Professor University of Massachusetts, Amherst, MA, United States
Graphene is a highly desirable material for use in printed electronics, sensors, energy storage media, and other applications however its widespread use remains challenged by the lack of simple, direct, and scalable routes for its preparation and integration during flexible device manufacturing. We report the fast and efficient preparation of graphene films via photothermal pyrolysis of thin un-patterned or patterned polymeric graphene precursors at room temperature in milliseconds using high-intensity pulsed light from a xenon flash lamp operating in air. By localizing light absorption to the precursor films during photothermal treatment, the process can be carried out at room temperature, enabling the preparation of large-area high-quality graphene films on any substrate, including thermally sensitive substrates, without the need for a catalyst. The precursor films can be patterned using a variety of printing techniques (including screen, stencil, and laser printing) and lithographic techniques (including optical and thermal imprint lithography) prior to conversion to graphene.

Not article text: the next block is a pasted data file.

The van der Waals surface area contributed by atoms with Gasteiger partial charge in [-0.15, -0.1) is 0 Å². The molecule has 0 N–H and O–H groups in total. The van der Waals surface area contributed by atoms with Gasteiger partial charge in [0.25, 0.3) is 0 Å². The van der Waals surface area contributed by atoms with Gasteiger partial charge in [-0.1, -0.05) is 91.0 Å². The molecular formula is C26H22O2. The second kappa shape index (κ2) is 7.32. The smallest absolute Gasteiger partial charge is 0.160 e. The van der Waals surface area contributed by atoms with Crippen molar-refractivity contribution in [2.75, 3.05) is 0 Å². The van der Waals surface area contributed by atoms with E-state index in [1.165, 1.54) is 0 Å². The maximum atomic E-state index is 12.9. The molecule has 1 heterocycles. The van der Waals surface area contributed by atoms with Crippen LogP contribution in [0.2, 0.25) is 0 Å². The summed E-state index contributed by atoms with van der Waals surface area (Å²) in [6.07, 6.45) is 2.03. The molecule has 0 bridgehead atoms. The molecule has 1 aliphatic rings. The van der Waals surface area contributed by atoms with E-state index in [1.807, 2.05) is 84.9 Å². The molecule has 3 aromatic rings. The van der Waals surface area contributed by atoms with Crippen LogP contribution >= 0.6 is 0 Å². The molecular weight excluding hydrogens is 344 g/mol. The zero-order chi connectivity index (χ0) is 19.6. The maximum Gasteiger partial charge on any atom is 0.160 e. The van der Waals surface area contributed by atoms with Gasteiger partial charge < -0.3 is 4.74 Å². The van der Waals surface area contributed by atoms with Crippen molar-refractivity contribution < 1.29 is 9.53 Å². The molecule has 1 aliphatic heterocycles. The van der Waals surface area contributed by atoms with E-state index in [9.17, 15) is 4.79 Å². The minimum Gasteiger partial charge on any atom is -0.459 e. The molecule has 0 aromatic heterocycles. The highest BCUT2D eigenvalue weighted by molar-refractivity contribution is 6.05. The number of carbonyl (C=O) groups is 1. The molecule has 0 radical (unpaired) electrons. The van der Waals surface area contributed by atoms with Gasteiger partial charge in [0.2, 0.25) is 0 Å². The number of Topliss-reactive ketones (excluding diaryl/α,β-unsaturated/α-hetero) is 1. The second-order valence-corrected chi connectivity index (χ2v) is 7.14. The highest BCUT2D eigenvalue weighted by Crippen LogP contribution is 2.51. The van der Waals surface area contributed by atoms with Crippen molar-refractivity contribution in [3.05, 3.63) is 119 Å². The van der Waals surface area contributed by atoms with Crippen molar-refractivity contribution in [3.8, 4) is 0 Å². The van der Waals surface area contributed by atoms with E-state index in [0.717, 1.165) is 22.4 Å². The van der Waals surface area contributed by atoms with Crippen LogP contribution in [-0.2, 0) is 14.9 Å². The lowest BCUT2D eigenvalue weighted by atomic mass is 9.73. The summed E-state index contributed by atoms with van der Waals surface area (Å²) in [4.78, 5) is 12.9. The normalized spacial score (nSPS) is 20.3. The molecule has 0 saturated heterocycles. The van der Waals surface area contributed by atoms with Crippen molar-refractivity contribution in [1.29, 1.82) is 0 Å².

The direct fabrication of patterned high-quality graphene structures prepared using this technique is amenable to roll-to-roll processing and offers significant opportunities for scalable fabrication of graphene-based electronic devices. We will discuss the performance of several devices, including LED arrays, supercapacitors, batteries, and micro heaters that have been successfully fabricated using this approach.